Nation Current Affairs 09 Jan 2020 Manuscripts with Ori ...

Manuscripts with Oriental Research Institute to be digitised

DECCAN CHRONICLE. | SHILPA P
Published Jan 9, 2020, 2:37 am IST
Updated Jan 9, 2020, 2:37 am IST
A pilot project focusing on one book will be completed in a month’s time.
ORI in Mysuru which houses the highest number of rare palm leaf and paper manuscripts in the country, including the famed Arthashastra of Kautilya, is gearing up to conserve these works in digital form for the benefit of future generations.
 ORI in Mysuru which houses the highest number of rare palm leaf and paper manuscripts in the country, including the famed Arthashastra of Kautilya, is gearing up to conserve these works in digital form for the benefit of future generations.

Mysuru: Oriental Research Institute (ORI) in Mysuru which houses the highest number of rare palm leaf and paper manuscripts in the country, including the famed Arthashastra of Kautilya, is gearing up to conserve these works in digital form for the benefit of future generations.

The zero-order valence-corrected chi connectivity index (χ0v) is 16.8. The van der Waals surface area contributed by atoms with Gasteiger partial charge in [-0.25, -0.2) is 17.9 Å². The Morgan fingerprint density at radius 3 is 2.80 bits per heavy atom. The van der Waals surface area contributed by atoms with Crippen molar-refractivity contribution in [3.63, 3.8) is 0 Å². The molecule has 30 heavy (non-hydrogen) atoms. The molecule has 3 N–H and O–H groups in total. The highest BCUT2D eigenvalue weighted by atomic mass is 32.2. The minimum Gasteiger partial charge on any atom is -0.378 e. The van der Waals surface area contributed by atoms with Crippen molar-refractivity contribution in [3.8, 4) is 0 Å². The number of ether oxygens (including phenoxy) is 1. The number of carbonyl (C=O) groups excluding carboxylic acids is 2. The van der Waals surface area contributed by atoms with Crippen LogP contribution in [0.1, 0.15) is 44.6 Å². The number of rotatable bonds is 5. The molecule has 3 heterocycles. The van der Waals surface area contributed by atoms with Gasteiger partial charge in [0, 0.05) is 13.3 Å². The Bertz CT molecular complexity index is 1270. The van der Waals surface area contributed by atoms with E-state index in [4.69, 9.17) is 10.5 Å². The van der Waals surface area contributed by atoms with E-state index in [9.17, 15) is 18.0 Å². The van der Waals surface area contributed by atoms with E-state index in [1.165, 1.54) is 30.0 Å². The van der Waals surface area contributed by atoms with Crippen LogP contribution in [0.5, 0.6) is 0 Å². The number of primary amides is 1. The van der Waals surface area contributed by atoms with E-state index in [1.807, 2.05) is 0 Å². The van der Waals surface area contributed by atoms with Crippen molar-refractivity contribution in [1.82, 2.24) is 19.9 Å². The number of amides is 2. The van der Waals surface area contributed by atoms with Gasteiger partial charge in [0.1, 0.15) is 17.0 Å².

P.R. Mukund, professor of electrical engineering at Rochester Institute of Technology in Rochester, New York, who is known for saving several ancient Indian manuscripts including those related to Vedic knowledge mainly through his Tara Prakashana, visited ORI in this regard on Wednesday along with Mysuru-Kodagu BJP MP Pratap Simha.

 

Simha told Deccan Chronicle that the plan is to conserve these rare manuscripts at ORI in the form of e-books using a technology called wafer-fiche at a cost of over Rs 5 crore by entering into a MoU with Tara Prakashana. A pilot project focusing on one book will be completed in a month’s time.

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Location: India, Karnataka, Mysore




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